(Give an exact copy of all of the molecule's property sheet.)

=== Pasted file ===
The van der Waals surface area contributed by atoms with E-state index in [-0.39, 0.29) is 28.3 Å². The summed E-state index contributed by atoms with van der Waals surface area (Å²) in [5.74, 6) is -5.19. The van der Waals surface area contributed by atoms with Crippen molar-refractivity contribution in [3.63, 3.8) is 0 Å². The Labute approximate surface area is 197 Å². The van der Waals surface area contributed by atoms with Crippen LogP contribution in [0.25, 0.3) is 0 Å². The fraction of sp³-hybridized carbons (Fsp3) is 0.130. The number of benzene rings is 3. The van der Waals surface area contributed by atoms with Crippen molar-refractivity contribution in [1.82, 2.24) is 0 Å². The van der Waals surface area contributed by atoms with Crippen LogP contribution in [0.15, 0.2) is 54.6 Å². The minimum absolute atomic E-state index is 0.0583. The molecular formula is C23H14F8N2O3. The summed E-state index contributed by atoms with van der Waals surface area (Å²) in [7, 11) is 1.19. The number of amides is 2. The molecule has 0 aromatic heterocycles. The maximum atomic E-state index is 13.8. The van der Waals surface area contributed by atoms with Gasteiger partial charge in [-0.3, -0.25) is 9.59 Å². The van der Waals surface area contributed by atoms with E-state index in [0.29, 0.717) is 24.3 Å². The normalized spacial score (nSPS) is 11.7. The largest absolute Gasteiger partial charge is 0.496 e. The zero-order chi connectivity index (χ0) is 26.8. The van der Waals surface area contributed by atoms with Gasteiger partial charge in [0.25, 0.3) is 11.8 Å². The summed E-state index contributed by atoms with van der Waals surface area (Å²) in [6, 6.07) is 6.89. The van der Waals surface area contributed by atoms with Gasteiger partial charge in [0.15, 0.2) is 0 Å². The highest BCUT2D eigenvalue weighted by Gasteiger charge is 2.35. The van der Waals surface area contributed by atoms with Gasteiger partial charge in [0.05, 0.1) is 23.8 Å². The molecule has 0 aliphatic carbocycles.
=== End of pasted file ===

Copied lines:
The van der Waals surface area contributed by atoms with E-state index in [-0.39, 0.29) is 28.3 Å². The summed E-state index contributed by atoms with van der Waals surface area (Å²) in [5.74, 6) is -5.19. The van der Waals surface area contributed by atoms with Crippen molar-refractivity contribution in [3.63, 3.8) is 0 Å². The Labute approximate surface area is 197 Å². The van der Waals surface area contributed by atoms with Crippen LogP contribution in [0.25, 0.3) is 0 Å². The fraction of sp³-hybridized carbons (Fsp3) is 0.130. The number of benzene rings is 3. The van der Waals surface area contributed by atoms with Crippen molar-refractivity contribution in [1.82, 2.24) is 0 Å². The van der Waals surface area contributed by atoms with Crippen LogP contribution in [0.15, 0.2) is 54.6 Å². The minimum absolute atomic E-state index is 0.0583. The molecular formula is C23H14F8N2O3. The summed E-state index contributed by atoms with van der Waals surface area (Å²) in [7, 11) is 1.19. The number of amides is 2. The molecule has 0 aromatic heterocycles. The maximum atomic E-state index is 13.8. The van der Waals surface area contributed by atoms with Gasteiger partial charge in [-0.3, -0.25) is 9.59 Å². The van der Waals surface area contributed by atoms with E-state index in [0.29, 0.717) is 24.3 Å². The normalized spacial score (nSPS) is 11.7. The largest absolute Gasteiger partial charge is 0.496 e. The zero-order chi connectivity index (χ0) is 26.8. The van der Waals surface area contributed by atoms with Gasteiger partial charge in [0.25, 0.3) is 11.8 Å². The summed E-state index contributed by atoms with van der Waals surface area (Å²) in [6, 6.07) is 6.89. The van der Waals surface area contributed by atoms with Gasteiger partial charge in [0.15, 0.2) is 0 Å². The highest BCUT2D eigenvalue weighted by Gasteiger charge is 2.35. The van der Waals surface area contributed by atoms with Gasteiger partial charge in [0.05, 0.1) is 23.8 Å². The molecule has 0 aliphatic carbocycles.